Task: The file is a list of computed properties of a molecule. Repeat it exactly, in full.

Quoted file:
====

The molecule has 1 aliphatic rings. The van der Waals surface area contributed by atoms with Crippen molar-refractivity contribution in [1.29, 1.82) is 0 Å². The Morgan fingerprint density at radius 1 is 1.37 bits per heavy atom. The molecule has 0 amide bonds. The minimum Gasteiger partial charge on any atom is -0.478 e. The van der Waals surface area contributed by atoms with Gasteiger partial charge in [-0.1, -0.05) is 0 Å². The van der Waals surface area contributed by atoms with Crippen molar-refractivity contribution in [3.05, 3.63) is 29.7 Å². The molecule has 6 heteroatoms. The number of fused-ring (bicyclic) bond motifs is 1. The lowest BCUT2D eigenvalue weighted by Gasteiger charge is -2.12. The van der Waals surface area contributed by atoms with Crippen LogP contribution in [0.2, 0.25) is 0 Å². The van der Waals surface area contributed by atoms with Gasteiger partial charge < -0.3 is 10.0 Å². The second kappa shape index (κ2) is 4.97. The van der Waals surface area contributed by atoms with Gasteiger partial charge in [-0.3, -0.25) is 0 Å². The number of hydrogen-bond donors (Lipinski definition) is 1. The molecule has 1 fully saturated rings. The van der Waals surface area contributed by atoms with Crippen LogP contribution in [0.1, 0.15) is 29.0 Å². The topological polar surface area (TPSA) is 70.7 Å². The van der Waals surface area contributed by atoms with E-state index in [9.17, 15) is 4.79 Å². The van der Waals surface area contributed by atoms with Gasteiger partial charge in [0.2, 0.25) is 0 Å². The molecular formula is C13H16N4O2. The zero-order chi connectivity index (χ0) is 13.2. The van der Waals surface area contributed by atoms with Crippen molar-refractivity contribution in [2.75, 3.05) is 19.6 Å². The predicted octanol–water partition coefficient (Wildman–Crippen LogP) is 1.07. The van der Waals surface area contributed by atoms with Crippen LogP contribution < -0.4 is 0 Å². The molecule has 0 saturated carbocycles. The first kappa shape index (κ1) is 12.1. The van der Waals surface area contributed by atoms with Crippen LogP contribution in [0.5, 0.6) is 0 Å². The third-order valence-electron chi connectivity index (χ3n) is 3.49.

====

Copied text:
The molecule has 1 aliphatic rings. The van der Waals surface area contributed by atoms with Crippen molar-refractivity contribution in [1.29, 1.82) is 0 Å². The Morgan fingerprint density at radius 1 is 1.37 bits per heavy atom. The molecule has 0 amide bonds. The minimum Gasteiger partial charge on any atom is -0.478 e. The van der Waals surface area contributed by atoms with Gasteiger partial charge in [-0.1, -0.05) is 0 Å². The van der Waals surface area contributed by atoms with Crippen molar-refractivity contribution in [3.05, 3.63) is 29.7 Å². The molecule has 6 heteroatoms. The number of fused-ring (bicyclic) bond motifs is 1. The lowest BCUT2D eigenvalue weighted by Gasteiger charge is -2.12. The van der Waals surface area contributed by atoms with Crippen LogP contribution in [0.2, 0.25) is 0 Å². The van der Waals surface area contributed by atoms with Gasteiger partial charge < -0.3 is 10.0 Å². The second kappa shape index (κ2) is 4.97. The van der Waals surface area contributed by atoms with Gasteiger partial charge in [-0.3, -0.25) is 0 Å². The number of hydrogen-bond donors (Lipinski definition) is 1. The molecule has 1 fully saturated rings. The van der Waals surface area contributed by atoms with Crippen LogP contribution in [0.1, 0.15) is 29.0 Å². The topological polar surface area (TPSA) is 70.7 Å². The van der Waals surface area contributed by atoms with E-state index in [9.17, 15) is 4.79 Å². The van der Waals surface area contributed by atoms with Gasteiger partial charge in [0.2, 0.25) is 0 Å². The molecular formula is C13H16N4O2. The zero-order chi connectivity index (χ0) is 13.2. The van der Waals surface area contributed by atoms with Crippen molar-refractivity contribution in [2.75, 3.05) is 19.6 Å². The predicted octanol–water partition coefficient (Wildman–Crippen LogP) is 1.07. The van der Waals surface area contributed by atoms with Crippen LogP contribution < -0.4 is 0 Å². The molecule has 0 saturated carbocycles. The first kappa shape index (κ1) is 12.1. The van der Waals surface area contributed by atoms with Crippen LogP contribution in [0.5, 0.6) is 0 Å². The third-order valence-electron chi connectivity index (χ3n) is 3.49.